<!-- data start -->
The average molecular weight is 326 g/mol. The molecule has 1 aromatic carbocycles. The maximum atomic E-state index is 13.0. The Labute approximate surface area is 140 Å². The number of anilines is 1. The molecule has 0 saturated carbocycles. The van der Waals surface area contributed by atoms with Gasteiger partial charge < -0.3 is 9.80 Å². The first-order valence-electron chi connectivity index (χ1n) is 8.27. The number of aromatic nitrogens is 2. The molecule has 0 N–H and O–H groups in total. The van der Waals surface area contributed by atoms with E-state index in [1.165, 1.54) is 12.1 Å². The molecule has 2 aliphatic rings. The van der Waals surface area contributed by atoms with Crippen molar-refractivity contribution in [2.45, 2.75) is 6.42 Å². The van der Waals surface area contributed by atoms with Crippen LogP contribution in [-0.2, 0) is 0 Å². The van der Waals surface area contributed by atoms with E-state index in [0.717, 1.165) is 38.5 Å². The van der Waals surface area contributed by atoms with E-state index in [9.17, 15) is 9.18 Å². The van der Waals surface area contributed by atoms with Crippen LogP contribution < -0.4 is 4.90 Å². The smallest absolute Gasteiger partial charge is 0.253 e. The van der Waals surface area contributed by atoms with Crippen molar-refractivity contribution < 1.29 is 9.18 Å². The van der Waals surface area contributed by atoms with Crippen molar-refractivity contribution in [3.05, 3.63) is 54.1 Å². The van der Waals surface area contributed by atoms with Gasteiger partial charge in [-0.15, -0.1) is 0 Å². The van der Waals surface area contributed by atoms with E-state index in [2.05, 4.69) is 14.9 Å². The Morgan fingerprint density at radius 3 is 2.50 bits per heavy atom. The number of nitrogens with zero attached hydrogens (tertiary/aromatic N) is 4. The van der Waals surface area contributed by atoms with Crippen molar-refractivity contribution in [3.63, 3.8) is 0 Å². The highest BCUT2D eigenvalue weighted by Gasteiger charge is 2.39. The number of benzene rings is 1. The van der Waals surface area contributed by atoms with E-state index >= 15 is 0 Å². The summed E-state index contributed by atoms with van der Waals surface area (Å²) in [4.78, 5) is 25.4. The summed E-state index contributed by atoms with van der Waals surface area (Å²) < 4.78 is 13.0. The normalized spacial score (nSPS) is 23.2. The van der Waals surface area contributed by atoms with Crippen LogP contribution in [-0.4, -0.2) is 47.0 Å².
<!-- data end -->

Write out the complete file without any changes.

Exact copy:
The average molecular weight is 326 g/mol. The molecule has 1 aromatic carbocycles. The maximum atomic E-state index is 13.0. The Labute approximate surface area is 140 Å². The number of anilines is 1. The molecule has 0 saturated carbocycles. The van der Waals surface area contributed by atoms with Gasteiger partial charge < -0.3 is 9.80 Å². The first-order valence-electron chi connectivity index (χ1n) is 8.27. The number of aromatic nitrogens is 2. The molecule has 0 N–H and O–H groups in total. The van der Waals surface area contributed by atoms with E-state index in [1.165, 1.54) is 12.1 Å². The molecule has 2 aliphatic rings. The van der Waals surface area contributed by atoms with Crippen molar-refractivity contribution in [2.45, 2.75) is 6.42 Å². The van der Waals surface area contributed by atoms with Crippen LogP contribution in [-0.2, 0) is 0 Å². The van der Waals surface area contributed by atoms with E-state index in [0.717, 1.165) is 38.5 Å². The van der Waals surface area contributed by atoms with E-state index in [9.17, 15) is 9.18 Å². The van der Waals surface area contributed by atoms with Crippen LogP contribution < -0.4 is 4.90 Å². The smallest absolute Gasteiger partial charge is 0.253 e. The van der Waals surface area contributed by atoms with Crippen molar-refractivity contribution < 1.29 is 9.18 Å². The van der Waals surface area contributed by atoms with Crippen molar-refractivity contribution in [3.05, 3.63) is 54.1 Å². The van der Waals surface area contributed by atoms with Gasteiger partial charge in [-0.15, -0.1) is 0 Å². The van der Waals surface area contributed by atoms with E-state index in [2.05, 4.69) is 14.9 Å². The Morgan fingerprint density at radius 3 is 2.50 bits per heavy atom. The number of nitrogens with zero attached hydrogens (tertiary/aromatic N) is 4. The van der Waals surface area contributed by atoms with Crippen molar-refractivity contribution in [3.63, 3.8) is 0 Å². The highest BCUT2D eigenvalue weighted by Gasteiger charge is 2.39. The number of benzene rings is 1. The van der Waals surface area contributed by atoms with E-state index >= 15 is 0 Å². The summed E-state index contributed by atoms with van der Waals surface area (Å²) in [4.78, 5) is 25.4. The summed E-state index contributed by atoms with van der Waals surface area (Å²) < 4.78 is 13.0. The normalized spacial score (nSPS) is 23.2. The van der Waals surface area contributed by atoms with Crippen LogP contribution in [-0.4, -0.2) is 47.0 Å².